Mr Kiely —We agree with that, with the way it is currently configured. We are asking for the government to take its campaign to have non-anthropegenic emissions—that is, fire and drought—removed from article 3.4. We are requesting that the government step that up to a complete reformation of the protocol.

Senator MILNE —But, if you are rewarded for soil carbon in a market mechanism and get paid for having it there on the basis that it is permanently there, and then there is a drought and you lose that soil carbon, you will have to pay, in a market mechanism. That is the way that it works. You cannot just get paid for doing something and then not get charged when you lose it. There is a five per cent reversal buffer, and I am yet to be persuaded that that is an adequate buffer. It might well prove to be inadequate and there will be an additional cost. Anyway, that is a scientific question at a landscape scale. I know the government is trying to get the force majeure provisions into article 3.4 on what constitutes an extreme drought or an extreme fire event or whatever, but what I am saying to you is: all that may be the case and it may get proven in Durban; it may get proven in five years time; this is proposed to start now if it gets through. If we have a market mechanism, it would start next year. I believe that will happen. What I am saying to you is: you will not benefit under what is being proposed. I am asking you to come back with a notional view about how you could benefit in the interim while all these things are being sorted out.

Mr Kiely —I would just make a couple of points. Those two farmers that I referred to grew their soil carbon 2½ and three per cent in the last 10 years, which was probably the worst 10 years that we have had, with the drought. The idea that fire and drought will destroy soil carbon has been very much overplayed by the science community. We are very flexible in our approach to this. We would welcome any system, any methodology. What we want to see is the behaviour. What will it take to get farmers to do what is necessary? We are in no position to dictate terms, but we believe we have the strongest argument that, if there are no farmers, there is no abatement and if there is no abatement there is no hope.

Mrs Kiely —Also, the buffer pool within the methodology that we are putting forward is much, much higher than five per cent.

Mr Kiely —It is a one-to-one buffer. A 75 per cent buffer is a 95 per cent certainty interval.

Mrs Kiely —We have done our work around the rules as they currently exist, and we will be doing that. If I have leave to give you our executive summary at some point in time, that would be fantastic.

Senator MILNE —You are very welcome to table it.

Mr Kiely —There is an illustration of the buffer system in the handout.

Senator FISHER —Thank you for your presentation. How many members do you have and how on earth are you funded?

Mrs Kiely —We spent the kids’ inheritance. That is the answer to the second one!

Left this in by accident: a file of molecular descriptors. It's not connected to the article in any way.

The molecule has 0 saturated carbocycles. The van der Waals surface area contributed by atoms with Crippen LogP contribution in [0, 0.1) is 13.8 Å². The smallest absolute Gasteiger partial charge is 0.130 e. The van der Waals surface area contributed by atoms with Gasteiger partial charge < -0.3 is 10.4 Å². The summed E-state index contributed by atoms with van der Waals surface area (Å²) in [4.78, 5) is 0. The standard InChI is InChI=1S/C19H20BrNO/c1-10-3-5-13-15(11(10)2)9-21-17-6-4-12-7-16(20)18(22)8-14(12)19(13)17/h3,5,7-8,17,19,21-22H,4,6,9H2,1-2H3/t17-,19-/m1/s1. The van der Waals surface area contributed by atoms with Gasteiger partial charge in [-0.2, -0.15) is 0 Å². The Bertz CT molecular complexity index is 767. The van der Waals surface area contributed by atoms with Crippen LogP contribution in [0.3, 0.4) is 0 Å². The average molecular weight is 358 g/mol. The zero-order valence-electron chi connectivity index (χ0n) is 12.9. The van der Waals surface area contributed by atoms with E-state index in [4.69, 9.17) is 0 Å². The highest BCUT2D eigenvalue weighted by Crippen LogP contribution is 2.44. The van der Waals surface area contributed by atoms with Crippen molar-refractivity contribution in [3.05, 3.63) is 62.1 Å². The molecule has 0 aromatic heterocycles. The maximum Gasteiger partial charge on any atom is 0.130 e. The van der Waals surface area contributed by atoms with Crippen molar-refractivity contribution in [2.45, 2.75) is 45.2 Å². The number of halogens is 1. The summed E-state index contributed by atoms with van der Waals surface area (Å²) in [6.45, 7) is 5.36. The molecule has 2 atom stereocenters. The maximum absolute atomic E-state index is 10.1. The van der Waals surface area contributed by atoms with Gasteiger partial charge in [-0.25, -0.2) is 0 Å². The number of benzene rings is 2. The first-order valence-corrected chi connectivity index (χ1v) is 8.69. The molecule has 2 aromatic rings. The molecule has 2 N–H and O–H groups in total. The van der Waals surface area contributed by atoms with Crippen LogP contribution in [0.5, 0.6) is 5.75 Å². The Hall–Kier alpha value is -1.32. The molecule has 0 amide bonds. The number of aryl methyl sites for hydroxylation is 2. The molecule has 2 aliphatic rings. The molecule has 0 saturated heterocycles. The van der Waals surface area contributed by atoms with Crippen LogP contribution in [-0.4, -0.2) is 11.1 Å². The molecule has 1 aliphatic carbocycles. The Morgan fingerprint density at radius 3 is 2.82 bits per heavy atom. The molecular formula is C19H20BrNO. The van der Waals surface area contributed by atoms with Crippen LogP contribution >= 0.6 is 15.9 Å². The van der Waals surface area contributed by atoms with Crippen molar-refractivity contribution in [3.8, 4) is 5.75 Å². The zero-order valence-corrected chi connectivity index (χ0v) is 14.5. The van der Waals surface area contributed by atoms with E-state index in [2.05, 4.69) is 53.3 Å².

CHAIR —I heard a cheer go up around the country.

Mr Kiely —We have only recently established the association to try and get some money in.

Senator FISHER —Mrs Kiely said you had been doing this for six years. Do you mean the association or on your farm?

Mr Kiely —Prior to that we called ourselves the Carbon Coalition Against Global Warming and we were totally unfunded and disconnected. We do not take money from Monsanto or from anyone apart from individuals. Our membership, because we have only just launched, is small but our supporter base is more than 500 or 600 people who have been supporting us for the last six years. We have just spent everything we have owned to do this, hoping that a fairy godmother would turn up.

Mrs Kiely —People have told us that we have the passion, and we say that is great, but you actually cannot eat it.

CHAIR —I suppose there have been lots of people with passion and lots of people hoping for fairy godmothers. I think we are looking for something a bit more tangible—not that having a passion is not tangible. But can I ask you this: in terms of getting the best out of what you have done, wouldn’t it be better if there was a price on carbon?

Mrs Kiely —Yes.

Mr Kiely —Yes.

Mrs Kiely —People constantly tell us that unless we have a price on carbon we will be in this voluntary market, which is meant to be very small. I say to that at the moment that there is no guarantee after 2012 that the voluntary market will be all that exists. The voluntary markets are the markets that are starting to grow. We also have evidence within other countries that where you sell domestic offsets into your domestic market you can get a premium of double. So it is about the value proposition that you put around it. We need to help people understand that this helps their farmers. We adopted out our sheep in the drought and we raised enough money to feed them. We believe there is a genuine feeling in the city about helping farmers. If we help people understand that this makes their soils better, our water-holding capacity better and our ability to cope with drought better, I think there would be an uprising that would say to the government: why the heck haven’t you done it before this?

CHAIR —Mr and Mrs Kiely, thanks very much for the effort you put into this. Before we suspend the hearing, can I indicate that we have had two documents submitted. One is ‘Soil carbon at the speed of science’ and one is ‘Norton’s syndrome’. Is it the wish of the committee that the documents be tabled? There being no objection, it is so ordered.

Proceedings suspended from 10.04am to 10.18am